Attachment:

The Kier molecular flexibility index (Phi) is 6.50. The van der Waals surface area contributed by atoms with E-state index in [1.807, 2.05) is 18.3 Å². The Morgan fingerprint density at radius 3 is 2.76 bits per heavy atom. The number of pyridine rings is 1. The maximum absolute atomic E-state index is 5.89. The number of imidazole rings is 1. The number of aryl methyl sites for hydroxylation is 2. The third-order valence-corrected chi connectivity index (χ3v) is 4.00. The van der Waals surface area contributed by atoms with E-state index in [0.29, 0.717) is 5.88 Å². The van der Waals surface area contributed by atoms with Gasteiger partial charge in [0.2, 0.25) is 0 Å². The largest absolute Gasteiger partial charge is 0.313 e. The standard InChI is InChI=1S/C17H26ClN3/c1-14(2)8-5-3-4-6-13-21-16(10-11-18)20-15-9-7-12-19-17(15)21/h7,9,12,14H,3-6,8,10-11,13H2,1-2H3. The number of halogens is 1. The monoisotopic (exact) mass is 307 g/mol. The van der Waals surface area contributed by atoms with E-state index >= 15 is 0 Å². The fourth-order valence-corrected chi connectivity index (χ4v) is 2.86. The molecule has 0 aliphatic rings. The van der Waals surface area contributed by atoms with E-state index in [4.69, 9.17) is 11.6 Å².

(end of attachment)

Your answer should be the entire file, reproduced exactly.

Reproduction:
The Kier molecular flexibility index (Phi) is 6.50. The van der Waals surface area contributed by atoms with E-state index in [1.807, 2.05) is 18.3 Å². The Morgan fingerprint density at radius 3 is 2.76 bits per heavy atom. The number of pyridine rings is 1. The maximum absolute atomic E-state index is 5.89. The number of imidazole rings is 1. The number of aryl methyl sites for hydroxylation is 2. The third-order valence-corrected chi connectivity index (χ3v) is 4.00. The van der Waals surface area contributed by atoms with E-state index in [0.29, 0.717) is 5.88 Å². The van der Waals surface area contributed by atoms with Gasteiger partial charge in [0.2, 0.25) is 0 Å². The largest absolute Gasteiger partial charge is 0.313 e. The standard InChI is InChI=1S/C17H26ClN3/c1-14(2)8-5-3-4-6-13-21-16(10-11-18)20-15-9-7-12-19-17(15)21/h7,9,12,14H,3-6,8,10-11,13H2,1-2H3. The number of halogens is 1. The monoisotopic (exact) mass is 307 g/mol. The van der Waals surface area contributed by atoms with E-state index >= 15 is 0 Å². The fourth-order valence-corrected chi connectivity index (χ4v) is 2.86. The molecule has 0 aliphatic rings. The van der Waals surface area contributed by atoms with E-state index in [4.69, 9.17) is 11.6 Å².